“We couldn't believe our eyes. I didn't know whether to laugh or cry,” said Eddie's mother Malin Hägglund to local paper Västerbottenskuriren.
Earlier this week the family had decided to have lunch at Swedish fast food chain Frasses in the Ersboda district of Umeå.
When Eddie opened his box to look for the regulation toy included in the meal he was happy to discover a sheet of temporary tattoos. It was when looking through these his parents were shocked to find a swastika among the tattoos.
“Eddie is a huge fan of tattoos, but we thought this was a very strange tattoo for a child and that it was wrong of the shop to buy in this product,” said Malin Hägglund to the paper.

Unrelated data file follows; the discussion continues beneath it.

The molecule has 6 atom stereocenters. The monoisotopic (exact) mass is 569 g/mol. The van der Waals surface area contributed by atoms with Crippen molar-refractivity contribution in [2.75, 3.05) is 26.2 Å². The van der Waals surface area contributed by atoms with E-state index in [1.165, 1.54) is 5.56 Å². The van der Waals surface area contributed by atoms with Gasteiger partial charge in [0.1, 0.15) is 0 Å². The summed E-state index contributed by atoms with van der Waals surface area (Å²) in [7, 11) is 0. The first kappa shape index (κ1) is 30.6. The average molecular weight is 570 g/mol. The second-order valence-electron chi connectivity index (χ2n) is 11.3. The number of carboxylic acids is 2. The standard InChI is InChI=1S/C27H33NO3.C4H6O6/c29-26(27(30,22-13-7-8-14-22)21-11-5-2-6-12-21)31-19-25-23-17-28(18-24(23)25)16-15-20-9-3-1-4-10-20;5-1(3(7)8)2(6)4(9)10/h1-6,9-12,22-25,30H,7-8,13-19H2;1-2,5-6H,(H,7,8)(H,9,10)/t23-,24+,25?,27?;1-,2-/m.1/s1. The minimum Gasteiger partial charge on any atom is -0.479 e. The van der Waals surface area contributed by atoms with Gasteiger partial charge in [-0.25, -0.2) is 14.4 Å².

According to news agency TT, the owners of Frasses have expressed regret over the incident and say that they believed the product had been imported from China and that the swastika had thus been included by mistake.
The swastika, an equilateral cross with its arms bent at right angles, is most commonly associated as a symbol of the Nazi party in Germany and was adopted as the state flag of Germany in the 1930s. It is now outlawed in the country if used as a symbol for neo-Nazism.
In eastern culture however the symbol features in a number of Asian languages and the word originally came from the Sanskrit word svastika, meaning any lucky or auspicious object.
The Local's attempts to reach the CEO and press spokesperson for Frasses have so far proved unsuccessful.